Vulnerable and disadvantaged people in the UK are already suffering as a result of Brexit, a leading academic told a conference in Glasgow
There is no hope of a soft Brexit for vulnerable and disadvantaged people in the UK, a leading academic has warned.
Professor Kenneth Armstrong of the University of Cambridge said the impacts of Britain’s decision to leave the European Union (EU) are already being felt in the country’s poorest communities.
These include rising prices – especially for food – and wages that are falling behind inflation, leaving many people worse off than they were before the referendum.
Post-Brexit, Armstrong cautioned, there will be a “real risk” of increased inequality, division and xenophobia as the UK “cut its tether” with EU legislation.
There are real risks to human dignity, to equality and discrimination, especially on grounds of nationality, to social protection and to food and fuel security
Speaking at a Poverty Alliance conference on poverty human rights in Glasgow, the academic – a professor of EU law – called for an independent audit to ensure the rights of disadvantaged people were safeguarded after Brexit.
He said: “Brexit isn’t just about cutting ourselves off from the single market. It means the UK will no longer be bound by the EU’s Human Rights Charter and legislation.
“There are real risks to human dignity, to equality and discrimination, especially on grounds of nationality, to social protection and to food and fuel security.
“It won’t be a soft Brexit for those who are dependent.”
Leave campaigners, he noted, had “left the stage” since the vote to leave in June.
“An audit would hold them to account,” he said. “We were repeatedly told by the leave campaign that we’d be better off.
“But no-one from the campaign can be held to account on this. An audit must find who is gaining from Brexit – and who is losing.”
Armstrong went on to say that although the UK was leaving the EU’s legal framework on human rights, it was important that organisations and governments continued to work across borders to tackle poverty and exclusion.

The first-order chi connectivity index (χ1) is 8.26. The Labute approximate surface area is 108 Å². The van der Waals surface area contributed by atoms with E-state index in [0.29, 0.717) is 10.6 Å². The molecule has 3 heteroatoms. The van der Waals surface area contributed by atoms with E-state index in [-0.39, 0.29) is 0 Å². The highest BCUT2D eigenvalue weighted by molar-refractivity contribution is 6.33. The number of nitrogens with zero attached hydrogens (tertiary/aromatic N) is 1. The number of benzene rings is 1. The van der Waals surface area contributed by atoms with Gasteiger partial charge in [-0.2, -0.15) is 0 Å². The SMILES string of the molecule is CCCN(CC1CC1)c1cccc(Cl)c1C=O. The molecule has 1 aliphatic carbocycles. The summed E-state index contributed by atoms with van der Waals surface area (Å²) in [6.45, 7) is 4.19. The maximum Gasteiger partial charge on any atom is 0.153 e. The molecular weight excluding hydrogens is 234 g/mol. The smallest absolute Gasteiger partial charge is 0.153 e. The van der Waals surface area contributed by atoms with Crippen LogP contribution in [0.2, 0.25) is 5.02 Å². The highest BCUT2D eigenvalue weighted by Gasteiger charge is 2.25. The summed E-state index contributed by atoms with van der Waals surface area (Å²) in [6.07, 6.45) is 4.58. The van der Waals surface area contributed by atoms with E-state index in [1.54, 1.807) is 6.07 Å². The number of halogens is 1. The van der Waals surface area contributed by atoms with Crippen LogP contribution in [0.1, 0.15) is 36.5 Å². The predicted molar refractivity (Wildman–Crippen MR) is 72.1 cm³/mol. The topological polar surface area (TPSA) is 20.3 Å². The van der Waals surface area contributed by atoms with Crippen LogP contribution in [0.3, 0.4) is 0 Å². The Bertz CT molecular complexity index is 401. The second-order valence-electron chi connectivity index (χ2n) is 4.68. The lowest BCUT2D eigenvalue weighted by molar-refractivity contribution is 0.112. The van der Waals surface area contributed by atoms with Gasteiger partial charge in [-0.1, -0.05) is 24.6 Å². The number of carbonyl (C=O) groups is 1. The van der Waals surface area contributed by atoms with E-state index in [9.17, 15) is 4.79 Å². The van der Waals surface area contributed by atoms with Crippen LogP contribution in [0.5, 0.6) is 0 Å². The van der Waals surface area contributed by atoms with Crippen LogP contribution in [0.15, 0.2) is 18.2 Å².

The conference also heard from Dr Ima Jackson, from the Glasgow Refugee Asylum and Migration Network, who said she had noticed increased feelings of hostility towards migrants since the EU referendum.
Branding UK Government anti-immigrant rhetoric as “dangerous and careless”, Jackson said many projects supporting refugees were struggling to find support and funding after the leave vote.
“Initiatives that support migrants have learned not to speak too loudly,” she said. “They’ve learned that if they do, then things get precarious.
“Migrants are ultimately competing for resources – after Brexit, that’s going to be even more difficult.”
Dr Andrew Fraser, NHS Scotland’s director of public health, told the conference human rights needed to be at the heart of the battle against poverty.
He welcomed the Scottish Government’s Fairer Scotland campaign, but cautioned that it must be weighed against the “swirling tide” of the risks of Brexit.
“We need to take this opportunity to seize the moment,” he said. “Nicola Sturgeon has indicated her commitment to including human rights in legislation.
“NHS Scotland’s approach is also increasingly driven by human rights. Tackling inequality will become a core part of what we do.
“It’s a hard road to tread for our political leadership. But it’s the right way to go. It will set up our country to be better and fairer.
“We’re on the right road, and doing better for that.”
Latoya Francis: poverty already limits my human rights
Latoya Francis has lived in Scotland for 10 years after moving here alone from London when she was 15 years old.
Formerly a nursing student, Latoya had to quit her dream job after an illness led to her losing her sight.
Since then, she has struggled to find a home suitable for her needs and has been treated with indifference by the NHS and care workers.
She argues that her experiences have shown that, while human rights laws are fine in theory, they often don’t work in practice.
“Human rights mean the freedom to live in accessible and safe housing. But I waited six months for accommodation in a safe area,” she
“They mean being treated fairly, having the freedom to speak up and be listened to. But doctors grab me on the arm without warning, they leave the room without telling me.
“I told one of them, ‘imagine I was your child’. He replied, ‘but you’re not'.”
Latoya said the hardships she has endured have often left her feeling suicidal.
She said: “There are lots of human rights acts, but they’re all written by people ‘up there’. Never by those in poverty.
“Human rights should not just be paper. They should be there for people in hard situations.”
Latoya's husband lives in Nigeria but is unable to move to Scotland as under UK legislation a resident must earn £18,000 before they can apply to have their family join them. They were married before Latoya started to lose her sight and at that time she believed she would be earning enough money for him to come to live here.
Not having her husband with her means she lives alone with no family support which is challenging and is, in essence, denying her the right to a family life
“We all deserve rights,” she said. “No-one should be excluded from society in any way whatsoever”.